The ICC for intermethod consistency was 0.60 (95% CI, 0.48–0.70) for the perpendicular method compared with PRPR, defined as moderate. For the perpendicular method compared with DIDI, the ICC for intermethod consistency was moderate as well, with a value of 0.60 (95% CI, 0.49–0.70). Table 2 shows the ICCs for intermethod consistency per skeletal age group. The mean difference between PRPR and the perpendicular measurement was 0 mm, whereas it was − 1 mm between DIDI and the perpendicular measurement (Fig. 5).
Fig. 5

a Adapted Bland-Altman plot for Hafner’s PRPR measurement compared with the difference of the PRPR measurement and the perpendicular measurement. In persons in whom both methods can be used, the difference between these measurements can be assessed using these study results. For example: if in a 12-year-old child the PRPR is − 1 mm and the perpendicular method results in an ulnar variance of − 3 mm, the difference between perpendicular compared with PRPR is − 2 mm, which lies within the limits of agreement of the differences found in this study. b Adapted Bland-Altman plot for the DIDI measurement compared with the difference of the DIDI measurement and the perpendicular measurement

In 38 cases (11%; 7 girls, 31 boys), all with skeletal ages of 9 years or younger, the perpendicular method could not be used because of absence of the ulnar epiphysis or of both epiphyses (Fig. 6). The Hafner method could not be used in 79 cases (23%; 59 girls and 20 boys), all with a skeletal age of 12 years or older, because one or both growth plates were not visible (Fig. 6).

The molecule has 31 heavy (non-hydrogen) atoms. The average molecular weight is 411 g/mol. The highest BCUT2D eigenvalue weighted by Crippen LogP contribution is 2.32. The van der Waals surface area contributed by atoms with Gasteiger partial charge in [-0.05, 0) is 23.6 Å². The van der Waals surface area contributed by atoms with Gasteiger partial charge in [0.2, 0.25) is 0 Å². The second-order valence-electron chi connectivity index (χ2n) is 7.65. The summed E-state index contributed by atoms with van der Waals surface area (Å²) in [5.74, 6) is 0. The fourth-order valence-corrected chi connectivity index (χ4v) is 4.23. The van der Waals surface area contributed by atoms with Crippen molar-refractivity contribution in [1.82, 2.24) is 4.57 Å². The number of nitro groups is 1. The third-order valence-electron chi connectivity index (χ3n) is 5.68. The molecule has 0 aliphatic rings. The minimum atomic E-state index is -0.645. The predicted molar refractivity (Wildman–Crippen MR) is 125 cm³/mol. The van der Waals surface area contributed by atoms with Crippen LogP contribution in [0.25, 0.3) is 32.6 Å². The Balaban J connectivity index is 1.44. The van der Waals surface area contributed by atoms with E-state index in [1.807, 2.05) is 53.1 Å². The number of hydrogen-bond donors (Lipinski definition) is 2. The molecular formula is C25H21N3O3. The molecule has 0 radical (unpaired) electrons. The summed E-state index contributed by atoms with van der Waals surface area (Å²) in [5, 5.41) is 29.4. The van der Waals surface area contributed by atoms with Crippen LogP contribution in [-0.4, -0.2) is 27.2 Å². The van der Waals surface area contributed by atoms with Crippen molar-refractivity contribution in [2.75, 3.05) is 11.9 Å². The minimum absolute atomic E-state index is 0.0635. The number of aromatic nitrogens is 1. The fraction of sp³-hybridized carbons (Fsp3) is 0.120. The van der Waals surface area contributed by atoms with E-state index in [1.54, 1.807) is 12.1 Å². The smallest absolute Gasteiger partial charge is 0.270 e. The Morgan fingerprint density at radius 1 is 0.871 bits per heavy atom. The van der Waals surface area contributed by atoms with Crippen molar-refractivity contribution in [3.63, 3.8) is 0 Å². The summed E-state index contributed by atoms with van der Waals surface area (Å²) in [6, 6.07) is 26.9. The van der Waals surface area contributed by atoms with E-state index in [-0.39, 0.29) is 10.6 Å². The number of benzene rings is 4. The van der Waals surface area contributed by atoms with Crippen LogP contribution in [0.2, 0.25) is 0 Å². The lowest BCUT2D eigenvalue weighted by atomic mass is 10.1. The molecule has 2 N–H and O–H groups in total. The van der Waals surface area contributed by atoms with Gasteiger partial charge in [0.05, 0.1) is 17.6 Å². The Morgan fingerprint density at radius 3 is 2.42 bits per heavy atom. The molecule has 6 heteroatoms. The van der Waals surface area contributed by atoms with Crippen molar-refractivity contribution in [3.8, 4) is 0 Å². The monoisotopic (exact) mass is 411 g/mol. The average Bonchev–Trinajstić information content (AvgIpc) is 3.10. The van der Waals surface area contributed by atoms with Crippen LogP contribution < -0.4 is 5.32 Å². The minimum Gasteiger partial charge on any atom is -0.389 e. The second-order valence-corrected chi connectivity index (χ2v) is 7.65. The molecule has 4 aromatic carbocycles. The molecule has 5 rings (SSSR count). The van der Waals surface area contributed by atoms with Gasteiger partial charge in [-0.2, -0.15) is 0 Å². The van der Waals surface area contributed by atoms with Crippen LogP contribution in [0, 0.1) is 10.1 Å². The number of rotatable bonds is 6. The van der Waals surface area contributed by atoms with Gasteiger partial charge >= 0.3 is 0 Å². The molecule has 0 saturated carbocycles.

Fig. 6

Number of cases in which ulnar variance was measurable with both methods or only with either the perpendicular method or the Hafner method

Discussion

This study is the first to show moderate intermethod consistency of the perpendicular and Hafner methods for ulnar variance measurement in a population of healthy children and adolescents (ICC 0.60), with reference values for both methods. The interrater agreement was good to excellent for the Hafner method (ICC 0.88–0.94), and good for an adapted version of the perpendicular method with detailed measurement instructions (ICC 0.75) after a consensus meeting.

Intermethod consistency

In line with previous statements [14], the perpendicular method was moderately consistent with the Hafner method, albeit with dispersed absolute differences between measurements. Figure 5 shows that in negative Hafner measurements, the perpendicular measurement is often more negative, whereas in positive Hafner measurements, the perpendicular measurement is often less positive, and that differences with the perpendicular method are scattered within limits of agreement of − 3 and + 3 mm (PRPR) and − 4 and 2 mm (DIDI). This proportional bias of the perpendicular method compared with the Hafner method likely originates from the different anatomical distances used in these two methods. While PRPR was originally labeled the preferred measurement and is therefore more widely used than DIDI [12], our findings suggest that concomitant use of PRPR and DIDI is valuable for reliable intermethod comparison, but that raters need to take the systematic difference of − 1 mm between the perpendicular method and DIDI taking into account.